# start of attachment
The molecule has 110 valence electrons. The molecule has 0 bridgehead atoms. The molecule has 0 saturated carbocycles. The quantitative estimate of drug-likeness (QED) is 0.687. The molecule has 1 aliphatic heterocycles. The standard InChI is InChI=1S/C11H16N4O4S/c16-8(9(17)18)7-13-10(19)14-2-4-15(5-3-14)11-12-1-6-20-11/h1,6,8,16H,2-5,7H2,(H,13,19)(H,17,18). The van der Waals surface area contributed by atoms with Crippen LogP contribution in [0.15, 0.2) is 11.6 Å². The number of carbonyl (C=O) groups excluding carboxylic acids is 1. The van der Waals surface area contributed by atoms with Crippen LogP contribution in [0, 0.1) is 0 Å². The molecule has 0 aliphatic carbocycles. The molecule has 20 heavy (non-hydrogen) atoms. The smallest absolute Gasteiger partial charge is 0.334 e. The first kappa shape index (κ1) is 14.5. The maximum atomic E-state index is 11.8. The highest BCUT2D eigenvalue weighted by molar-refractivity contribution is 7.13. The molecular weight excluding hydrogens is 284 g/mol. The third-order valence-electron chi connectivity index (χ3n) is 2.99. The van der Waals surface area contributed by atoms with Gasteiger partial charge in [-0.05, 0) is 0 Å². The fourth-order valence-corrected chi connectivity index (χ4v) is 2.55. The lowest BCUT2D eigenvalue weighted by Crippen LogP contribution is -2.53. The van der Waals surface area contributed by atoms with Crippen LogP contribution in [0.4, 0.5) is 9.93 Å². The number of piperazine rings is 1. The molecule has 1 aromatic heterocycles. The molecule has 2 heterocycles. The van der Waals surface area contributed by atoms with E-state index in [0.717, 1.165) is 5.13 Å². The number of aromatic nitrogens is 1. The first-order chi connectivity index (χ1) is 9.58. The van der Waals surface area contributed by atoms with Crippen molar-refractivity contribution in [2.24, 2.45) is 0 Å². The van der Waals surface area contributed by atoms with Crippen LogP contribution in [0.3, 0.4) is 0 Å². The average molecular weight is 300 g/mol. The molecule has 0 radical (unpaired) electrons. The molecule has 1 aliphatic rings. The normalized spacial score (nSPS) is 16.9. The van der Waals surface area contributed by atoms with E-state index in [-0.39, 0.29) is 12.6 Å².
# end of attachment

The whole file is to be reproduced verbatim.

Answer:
The molecule has 110 valence electrons. The molecule has 0 bridgehead atoms. The molecule has 0 saturated carbocycles. The quantitative estimate of drug-likeness (QED) is 0.687. The molecule has 1 aliphatic heterocycles. The standard InChI is InChI=1S/C11H16N4O4S/c16-8(9(17)18)7-13-10(19)14-2-4-15(5-3-14)11-12-1-6-20-11/h1,6,8,16H,2-5,7H2,(H,13,19)(H,17,18). The van der Waals surface area contributed by atoms with Crippen LogP contribution in [0.15, 0.2) is 11.6 Å². The number of carbonyl (C=O) groups excluding carboxylic acids is 1. The van der Waals surface area contributed by atoms with Crippen LogP contribution in [0, 0.1) is 0 Å². The molecule has 0 aliphatic carbocycles. The molecule has 20 heavy (non-hydrogen) atoms. The smallest absolute Gasteiger partial charge is 0.334 e. The first kappa shape index (κ1) is 14.5. The maximum atomic E-state index is 11.8. The highest BCUT2D eigenvalue weighted by molar-refractivity contribution is 7.13. The molecular weight excluding hydrogens is 284 g/mol. The third-order valence-electron chi connectivity index (χ3n) is 2.99. The van der Waals surface area contributed by atoms with Gasteiger partial charge in [-0.05, 0) is 0 Å². The fourth-order valence-corrected chi connectivity index (χ4v) is 2.55. The lowest BCUT2D eigenvalue weighted by Crippen LogP contribution is -2.53. The van der Waals surface area contributed by atoms with Crippen LogP contribution in [0.4, 0.5) is 9.93 Å². The number of piperazine rings is 1. The molecule has 1 aromatic heterocycles. The molecule has 2 heterocycles. The van der Waals surface area contributed by atoms with E-state index in [0.717, 1.165) is 5.13 Å². The number of aromatic nitrogens is 1. The first-order chi connectivity index (χ1) is 9.58. The van der Waals surface area contributed by atoms with Crippen molar-refractivity contribution in [2.24, 2.45) is 0 Å². The van der Waals surface area contributed by atoms with Crippen LogP contribution in [0.3, 0.4) is 0 Å². The average molecular weight is 300 g/mol. The molecule has 0 radical (unpaired) electrons. The molecule has 1 aliphatic rings. The normalized spacial score (nSPS) is 16.9. The van der Waals surface area contributed by atoms with E-state index in [-0.39, 0.29) is 12.6 Å².